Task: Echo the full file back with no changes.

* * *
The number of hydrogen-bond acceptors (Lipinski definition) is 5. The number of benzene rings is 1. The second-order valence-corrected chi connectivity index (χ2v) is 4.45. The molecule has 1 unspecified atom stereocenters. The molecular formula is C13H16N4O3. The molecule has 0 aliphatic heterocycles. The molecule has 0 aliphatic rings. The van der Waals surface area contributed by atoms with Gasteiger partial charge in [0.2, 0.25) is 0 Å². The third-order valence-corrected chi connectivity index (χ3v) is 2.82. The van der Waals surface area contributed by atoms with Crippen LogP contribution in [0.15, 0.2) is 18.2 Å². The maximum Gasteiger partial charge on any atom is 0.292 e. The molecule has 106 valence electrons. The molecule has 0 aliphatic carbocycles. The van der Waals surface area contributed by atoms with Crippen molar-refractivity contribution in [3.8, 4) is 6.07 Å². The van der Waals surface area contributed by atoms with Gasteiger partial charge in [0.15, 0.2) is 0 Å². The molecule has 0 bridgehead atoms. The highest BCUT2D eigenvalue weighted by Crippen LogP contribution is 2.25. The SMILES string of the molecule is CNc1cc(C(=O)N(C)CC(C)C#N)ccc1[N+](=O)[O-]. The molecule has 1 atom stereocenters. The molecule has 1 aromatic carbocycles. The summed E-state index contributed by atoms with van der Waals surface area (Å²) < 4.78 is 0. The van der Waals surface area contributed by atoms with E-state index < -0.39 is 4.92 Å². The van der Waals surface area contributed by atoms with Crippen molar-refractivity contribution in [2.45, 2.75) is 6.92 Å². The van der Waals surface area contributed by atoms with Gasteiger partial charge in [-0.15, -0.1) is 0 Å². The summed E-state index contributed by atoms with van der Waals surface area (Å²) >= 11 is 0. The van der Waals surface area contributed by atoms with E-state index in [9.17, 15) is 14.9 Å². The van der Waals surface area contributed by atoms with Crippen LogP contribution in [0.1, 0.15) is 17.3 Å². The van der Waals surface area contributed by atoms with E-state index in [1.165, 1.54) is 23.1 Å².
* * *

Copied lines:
The number of hydrogen-bond acceptors (Lipinski definition) is 5. The number of benzene rings is 1. The second-order valence-corrected chi connectivity index (χ2v) is 4.45. The molecule has 1 unspecified atom stereocenters. The molecular formula is C13H16N4O3. The molecule has 0 aliphatic heterocycles. The molecule has 0 aliphatic rings. The van der Waals surface area contributed by atoms with Gasteiger partial charge in [0.2, 0.25) is 0 Å². The third-order valence-corrected chi connectivity index (χ3v) is 2.82. The van der Waals surface area contributed by atoms with Crippen LogP contribution in [0.15, 0.2) is 18.2 Å². The maximum Gasteiger partial charge on any atom is 0.292 e. The molecule has 106 valence electrons. The molecule has 0 aliphatic carbocycles. The van der Waals surface area contributed by atoms with Crippen molar-refractivity contribution in [3.8, 4) is 6.07 Å². The van der Waals surface area contributed by atoms with Gasteiger partial charge in [0.15, 0.2) is 0 Å². The molecule has 0 bridgehead atoms. The highest BCUT2D eigenvalue weighted by Crippen LogP contribution is 2.25. The SMILES string of the molecule is CNc1cc(C(=O)N(C)CC(C)C#N)ccc1[N+](=O)[O-]. The molecule has 1 atom stereocenters. The molecule has 1 aromatic carbocycles. The summed E-state index contributed by atoms with van der Waals surface area (Å²) < 4.78 is 0. The van der Waals surface area contributed by atoms with E-state index < -0.39 is 4.92 Å². The van der Waals surface area contributed by atoms with Crippen molar-refractivity contribution in [2.45, 2.75) is 6.92 Å². The van der Waals surface area contributed by atoms with Gasteiger partial charge in [-0.15, -0.1) is 0 Å². The summed E-state index contributed by atoms with van der Waals surface area (Å²) >= 11 is 0. The van der Waals surface area contributed by atoms with E-state index in [9.17, 15) is 14.9 Å². The van der Waals surface area contributed by atoms with Crippen LogP contribution in [0.1, 0.15) is 17.3 Å². The van der Waals surface area contributed by atoms with E-state index in [1.165, 1.54) is 23.1 Å².